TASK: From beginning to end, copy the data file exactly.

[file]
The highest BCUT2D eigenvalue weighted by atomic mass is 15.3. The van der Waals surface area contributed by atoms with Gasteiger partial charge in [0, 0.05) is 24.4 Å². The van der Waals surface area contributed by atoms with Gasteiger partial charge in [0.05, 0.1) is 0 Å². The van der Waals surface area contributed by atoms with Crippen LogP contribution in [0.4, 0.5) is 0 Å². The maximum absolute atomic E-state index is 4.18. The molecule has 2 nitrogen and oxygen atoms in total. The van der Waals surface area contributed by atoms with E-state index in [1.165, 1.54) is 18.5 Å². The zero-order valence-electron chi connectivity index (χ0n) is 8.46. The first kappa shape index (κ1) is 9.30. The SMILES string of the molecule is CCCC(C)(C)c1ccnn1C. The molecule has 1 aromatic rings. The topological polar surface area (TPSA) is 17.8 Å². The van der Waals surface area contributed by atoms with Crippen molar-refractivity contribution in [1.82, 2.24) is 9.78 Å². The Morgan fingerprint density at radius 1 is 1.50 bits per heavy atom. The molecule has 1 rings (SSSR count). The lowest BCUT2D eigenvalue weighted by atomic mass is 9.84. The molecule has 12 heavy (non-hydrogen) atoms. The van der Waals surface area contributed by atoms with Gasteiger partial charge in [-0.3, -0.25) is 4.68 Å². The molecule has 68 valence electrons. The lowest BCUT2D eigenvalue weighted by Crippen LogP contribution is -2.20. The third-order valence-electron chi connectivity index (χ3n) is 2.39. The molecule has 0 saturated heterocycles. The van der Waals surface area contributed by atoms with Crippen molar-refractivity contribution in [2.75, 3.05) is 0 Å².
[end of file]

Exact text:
The highest BCUT2D eigenvalue weighted by atomic mass is 15.3. The van der Waals surface area contributed by atoms with Gasteiger partial charge in [0, 0.05) is 24.4 Å². The van der Waals surface area contributed by atoms with Gasteiger partial charge in [0.05, 0.1) is 0 Å². The van der Waals surface area contributed by atoms with Crippen LogP contribution in [0.4, 0.5) is 0 Å². The maximum absolute atomic E-state index is 4.18. The molecule has 2 nitrogen and oxygen atoms in total. The van der Waals surface area contributed by atoms with E-state index in [1.165, 1.54) is 18.5 Å². The zero-order valence-electron chi connectivity index (χ0n) is 8.46. The first kappa shape index (κ1) is 9.30. The SMILES string of the molecule is CCCC(C)(C)c1ccnn1C. The molecule has 1 aromatic rings. The topological polar surface area (TPSA) is 17.8 Å². The van der Waals surface area contributed by atoms with Crippen molar-refractivity contribution in [1.82, 2.24) is 9.78 Å². The Morgan fingerprint density at radius 1 is 1.50 bits per heavy atom. The molecule has 1 rings (SSSR count). The lowest BCUT2D eigenvalue weighted by atomic mass is 9.84. The molecule has 12 heavy (non-hydrogen) atoms. The van der Waals surface area contributed by atoms with Gasteiger partial charge in [-0.3, -0.25) is 4.68 Å². The molecule has 68 valence electrons. The lowest BCUT2D eigenvalue weighted by Crippen LogP contribution is -2.20. The third-order valence-electron chi connectivity index (χ3n) is 2.39. The molecule has 0 saturated heterocycles. The van der Waals surface area contributed by atoms with Crippen molar-refractivity contribution in [2.75, 3.05) is 0 Å².